2 October – 27 October 2019

Nuha Saad

Ornamental Fancies

Antipodean formalism and post-pop 

For Nuha Saad the mix of Sydney formalism, colonial architectural details, and the post-pop colours of a commodity driven culture is informed by multicultural discourse. The flavour of antipodean formalism is confronted in a direct way and democratised by the play of colour on object, and the repurposing of found materials. Saad inherited the high design principles of De Stijl and the Bauhaus, the logic of the Fibonacci series, but the decoration of the iconoclast has been turned in the service of community meeting points, parks and school yard playgrounds in a vast array of Public works and sculptures.

The federation colours of stale blue and green are surpassed by a post pop palette of tangerine and purple, reflecting the myriad forms of commodification in twenty-first century design. Cerise and teal feature prominently. Colour is used to not only highlight the overlooked spaces of urban architecture, to hide and diminish its drab concrete and steel façade but to humanise its scale, and render the surfaces playful. It is not ironic that Saad’s public works are linked thematically and in terms of colour to the interior works, playing off a range of traditional home decoration motifs and objects which have been given an afterlife by the consistent use of colour; the tired balustrades, flocked wallpaper, and ornate plaster ceiling roses, that adorn federation houses, are embellished further turning the formal logic from minimalism and pop of repetition and pattern into a cascade of varied colours which are hypnotic and disarming, an assemblage of fruitiness and optimism. Stripes and patterns dance across surfaces and diminish the authority of whole object as it splinters into a mesmerising range of colours and combinations.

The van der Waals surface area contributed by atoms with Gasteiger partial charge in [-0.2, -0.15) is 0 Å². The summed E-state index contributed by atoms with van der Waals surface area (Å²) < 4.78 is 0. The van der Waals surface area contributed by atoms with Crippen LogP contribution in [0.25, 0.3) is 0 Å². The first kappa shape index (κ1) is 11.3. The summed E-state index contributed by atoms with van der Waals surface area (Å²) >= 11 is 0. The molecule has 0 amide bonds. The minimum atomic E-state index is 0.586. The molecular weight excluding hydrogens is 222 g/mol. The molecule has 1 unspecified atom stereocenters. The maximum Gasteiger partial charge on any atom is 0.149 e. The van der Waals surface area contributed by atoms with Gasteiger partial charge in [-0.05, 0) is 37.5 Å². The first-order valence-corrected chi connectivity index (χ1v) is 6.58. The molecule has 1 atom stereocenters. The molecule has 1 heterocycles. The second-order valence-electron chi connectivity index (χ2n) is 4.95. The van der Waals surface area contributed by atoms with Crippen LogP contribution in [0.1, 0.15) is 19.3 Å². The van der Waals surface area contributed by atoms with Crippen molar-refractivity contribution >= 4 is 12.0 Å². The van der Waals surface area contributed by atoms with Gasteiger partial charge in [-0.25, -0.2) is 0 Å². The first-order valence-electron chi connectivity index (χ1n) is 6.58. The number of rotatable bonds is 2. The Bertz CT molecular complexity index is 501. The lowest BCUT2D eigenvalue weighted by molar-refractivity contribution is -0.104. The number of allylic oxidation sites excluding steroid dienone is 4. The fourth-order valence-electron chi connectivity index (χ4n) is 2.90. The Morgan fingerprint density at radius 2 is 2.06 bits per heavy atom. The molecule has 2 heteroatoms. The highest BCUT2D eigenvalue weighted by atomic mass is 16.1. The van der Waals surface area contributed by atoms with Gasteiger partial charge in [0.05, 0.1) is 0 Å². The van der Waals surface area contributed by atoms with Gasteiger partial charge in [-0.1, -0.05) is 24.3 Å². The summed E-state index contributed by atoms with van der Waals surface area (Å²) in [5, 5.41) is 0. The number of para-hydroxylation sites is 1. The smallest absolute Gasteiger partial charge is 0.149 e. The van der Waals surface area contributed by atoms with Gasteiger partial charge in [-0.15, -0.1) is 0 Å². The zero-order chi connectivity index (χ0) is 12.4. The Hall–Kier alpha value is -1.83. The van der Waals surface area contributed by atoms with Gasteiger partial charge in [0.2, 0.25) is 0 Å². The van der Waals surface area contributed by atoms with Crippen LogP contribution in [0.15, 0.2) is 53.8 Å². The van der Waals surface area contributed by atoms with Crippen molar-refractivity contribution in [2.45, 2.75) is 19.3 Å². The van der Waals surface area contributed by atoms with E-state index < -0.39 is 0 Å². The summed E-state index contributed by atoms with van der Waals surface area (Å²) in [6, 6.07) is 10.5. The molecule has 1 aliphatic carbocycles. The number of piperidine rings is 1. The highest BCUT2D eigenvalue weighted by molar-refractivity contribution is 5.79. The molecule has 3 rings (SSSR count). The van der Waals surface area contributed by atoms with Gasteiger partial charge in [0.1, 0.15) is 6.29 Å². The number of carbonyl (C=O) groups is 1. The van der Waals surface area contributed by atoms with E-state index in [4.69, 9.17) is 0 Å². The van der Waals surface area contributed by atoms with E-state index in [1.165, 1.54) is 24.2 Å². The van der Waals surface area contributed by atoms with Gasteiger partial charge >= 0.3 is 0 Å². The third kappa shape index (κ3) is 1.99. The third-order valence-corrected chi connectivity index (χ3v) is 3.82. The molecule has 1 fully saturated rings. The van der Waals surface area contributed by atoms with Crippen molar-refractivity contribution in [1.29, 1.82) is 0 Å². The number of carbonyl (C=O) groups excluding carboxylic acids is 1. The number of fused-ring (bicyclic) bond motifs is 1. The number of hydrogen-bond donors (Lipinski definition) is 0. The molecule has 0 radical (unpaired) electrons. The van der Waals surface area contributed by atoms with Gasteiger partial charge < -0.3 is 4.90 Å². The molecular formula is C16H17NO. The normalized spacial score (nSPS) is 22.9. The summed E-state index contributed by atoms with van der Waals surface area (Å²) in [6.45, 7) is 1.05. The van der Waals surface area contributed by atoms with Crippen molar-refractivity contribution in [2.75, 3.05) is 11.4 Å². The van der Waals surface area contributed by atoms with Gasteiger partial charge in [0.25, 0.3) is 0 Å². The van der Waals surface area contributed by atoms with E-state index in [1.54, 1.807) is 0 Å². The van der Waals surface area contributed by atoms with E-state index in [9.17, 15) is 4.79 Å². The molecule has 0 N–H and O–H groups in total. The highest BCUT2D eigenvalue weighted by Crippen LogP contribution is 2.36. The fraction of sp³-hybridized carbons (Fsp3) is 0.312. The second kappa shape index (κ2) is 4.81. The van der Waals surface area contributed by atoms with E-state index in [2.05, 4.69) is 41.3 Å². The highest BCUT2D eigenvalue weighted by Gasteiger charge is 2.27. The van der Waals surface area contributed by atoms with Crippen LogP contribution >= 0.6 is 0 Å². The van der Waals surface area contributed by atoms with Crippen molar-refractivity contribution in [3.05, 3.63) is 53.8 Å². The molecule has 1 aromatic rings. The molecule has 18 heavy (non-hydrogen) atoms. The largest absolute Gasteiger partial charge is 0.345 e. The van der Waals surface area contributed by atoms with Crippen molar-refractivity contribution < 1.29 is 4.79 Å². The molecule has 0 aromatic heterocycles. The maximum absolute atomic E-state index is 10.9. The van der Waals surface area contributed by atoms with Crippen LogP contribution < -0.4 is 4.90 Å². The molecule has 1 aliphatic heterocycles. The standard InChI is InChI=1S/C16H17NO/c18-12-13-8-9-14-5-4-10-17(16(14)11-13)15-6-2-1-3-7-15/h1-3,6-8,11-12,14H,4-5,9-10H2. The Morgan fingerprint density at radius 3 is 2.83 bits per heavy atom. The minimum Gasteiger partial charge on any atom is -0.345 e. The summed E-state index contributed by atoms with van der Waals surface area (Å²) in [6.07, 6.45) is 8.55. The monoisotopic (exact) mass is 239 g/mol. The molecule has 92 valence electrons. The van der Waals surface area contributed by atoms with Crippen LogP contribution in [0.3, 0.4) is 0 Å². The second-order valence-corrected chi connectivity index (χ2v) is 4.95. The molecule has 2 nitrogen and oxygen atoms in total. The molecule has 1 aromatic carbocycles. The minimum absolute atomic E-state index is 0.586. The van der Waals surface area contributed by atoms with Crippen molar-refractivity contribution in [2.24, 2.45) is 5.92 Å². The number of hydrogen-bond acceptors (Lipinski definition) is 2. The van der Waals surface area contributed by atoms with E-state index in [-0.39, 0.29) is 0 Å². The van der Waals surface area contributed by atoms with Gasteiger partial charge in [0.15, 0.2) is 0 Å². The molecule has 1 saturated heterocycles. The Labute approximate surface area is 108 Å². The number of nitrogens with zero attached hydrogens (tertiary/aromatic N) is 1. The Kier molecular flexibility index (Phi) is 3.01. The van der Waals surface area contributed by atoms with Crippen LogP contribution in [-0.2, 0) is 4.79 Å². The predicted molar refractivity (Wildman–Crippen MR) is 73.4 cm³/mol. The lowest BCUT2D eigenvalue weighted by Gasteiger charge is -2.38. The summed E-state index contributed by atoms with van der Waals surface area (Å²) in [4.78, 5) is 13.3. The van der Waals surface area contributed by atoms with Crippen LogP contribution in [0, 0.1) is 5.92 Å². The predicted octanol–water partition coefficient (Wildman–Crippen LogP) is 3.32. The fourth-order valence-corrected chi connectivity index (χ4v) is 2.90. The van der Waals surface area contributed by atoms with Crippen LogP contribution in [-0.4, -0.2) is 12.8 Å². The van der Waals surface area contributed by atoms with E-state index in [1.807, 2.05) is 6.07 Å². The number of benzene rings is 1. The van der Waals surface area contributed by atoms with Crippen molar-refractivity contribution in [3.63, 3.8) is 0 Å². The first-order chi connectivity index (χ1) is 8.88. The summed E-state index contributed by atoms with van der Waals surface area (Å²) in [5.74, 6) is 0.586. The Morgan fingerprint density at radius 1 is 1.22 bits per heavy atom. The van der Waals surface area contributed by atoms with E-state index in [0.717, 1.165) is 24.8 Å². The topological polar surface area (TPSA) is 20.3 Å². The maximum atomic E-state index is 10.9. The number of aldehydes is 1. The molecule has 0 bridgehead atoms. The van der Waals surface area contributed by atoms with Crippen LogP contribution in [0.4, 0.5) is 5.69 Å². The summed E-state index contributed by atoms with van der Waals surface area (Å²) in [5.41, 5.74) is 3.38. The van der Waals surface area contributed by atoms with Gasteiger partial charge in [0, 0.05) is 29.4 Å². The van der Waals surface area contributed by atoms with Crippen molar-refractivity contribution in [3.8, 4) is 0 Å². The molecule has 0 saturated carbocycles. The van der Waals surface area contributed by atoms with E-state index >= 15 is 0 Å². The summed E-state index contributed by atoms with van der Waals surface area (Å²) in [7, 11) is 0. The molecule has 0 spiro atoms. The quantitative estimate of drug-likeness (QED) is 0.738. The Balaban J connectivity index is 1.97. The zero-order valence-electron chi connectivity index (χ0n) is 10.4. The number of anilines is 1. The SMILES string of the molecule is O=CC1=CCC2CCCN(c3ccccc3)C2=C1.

Saad’s installations of objects seek to confuse and destabilise the viewer, as they merge op-colour combinations and flocked textured wallpaper designs in a maddening way, demonstrating that meaning can be complex, dependant on the position of the viewer/subject. The work is engaged in minimalist strategies that have become accepted in sculptural language. A piece of wood leant against a wall will activate the wall, the floor and the space around it. Causing a phenomenological reading that draws on one’s sense of clumsiness and overload. The minimalist designer ethos that fills home beautiful magazines targeted at a white middle class audience seems vacuous and empty by comparison. Saad performs this critical and crucial flip by juxtaposing the position of each element; the clashing textures and colours, the ceiling rose on the wall and the wallpaper on the floor, which insist on another all-together more complex idea of the ideal home, closer to reflecting actual homes with overlapping styles and personal tastes. Saad alludes reflexively to a new era for the expression of post-colonial discourses by highlighting marginalised and overlooked spaces and objects, which is positive, complete and optimistic.

Michele Beevors

Principal Lecturer: Sculpture and Ceramics

Dunedin School of Art Otago Polytechnic

Photos: Docqment